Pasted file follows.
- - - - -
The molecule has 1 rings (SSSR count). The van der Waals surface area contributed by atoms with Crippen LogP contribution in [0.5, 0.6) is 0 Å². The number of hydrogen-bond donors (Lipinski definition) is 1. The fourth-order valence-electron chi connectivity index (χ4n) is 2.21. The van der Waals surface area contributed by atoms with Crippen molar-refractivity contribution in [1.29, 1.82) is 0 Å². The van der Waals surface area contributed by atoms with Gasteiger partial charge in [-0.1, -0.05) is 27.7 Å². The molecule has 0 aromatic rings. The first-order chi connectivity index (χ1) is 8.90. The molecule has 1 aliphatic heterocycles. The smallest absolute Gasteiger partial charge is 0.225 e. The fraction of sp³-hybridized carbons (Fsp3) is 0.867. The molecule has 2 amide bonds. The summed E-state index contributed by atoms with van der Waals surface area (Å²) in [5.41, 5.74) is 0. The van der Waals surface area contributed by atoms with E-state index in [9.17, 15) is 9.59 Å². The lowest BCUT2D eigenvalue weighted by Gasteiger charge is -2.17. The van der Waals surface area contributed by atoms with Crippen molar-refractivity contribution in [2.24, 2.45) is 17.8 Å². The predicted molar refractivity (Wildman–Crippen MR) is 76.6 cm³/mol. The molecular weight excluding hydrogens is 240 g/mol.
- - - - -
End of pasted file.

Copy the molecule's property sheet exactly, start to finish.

The molecule has 1 rings (SSSR count). The van der Waals surface area contributed by atoms with Crippen LogP contribution in [0.5, 0.6) is 0 Å². The number of hydrogen-bond donors (Lipinski definition) is 1. The fourth-order valence-electron chi connectivity index (χ4n) is 2.21. The van der Waals surface area contributed by atoms with Crippen molar-refractivity contribution in [1.29, 1.82) is 0 Å². The van der Waals surface area contributed by atoms with Gasteiger partial charge in [-0.1, -0.05) is 27.7 Å². The molecule has 0 aromatic rings. The first-order chi connectivity index (χ1) is 8.90. The molecule has 1 aliphatic heterocycles. The smallest absolute Gasteiger partial charge is 0.225 e. The fraction of sp³-hybridized carbons (Fsp3) is 0.867. The molecule has 2 amide bonds. The summed E-state index contributed by atoms with van der Waals surface area (Å²) in [5.41, 5.74) is 0. The van der Waals surface area contributed by atoms with E-state index in [9.17, 15) is 9.59 Å². The lowest BCUT2D eigenvalue weighted by Gasteiger charge is -2.17. The van der Waals surface area contributed by atoms with Crippen molar-refractivity contribution in [2.24, 2.45) is 17.8 Å². The predicted molar refractivity (Wildman–Crippen MR) is 76.6 cm³/mol. The molecular weight excluding hydrogens is 240 g/mol.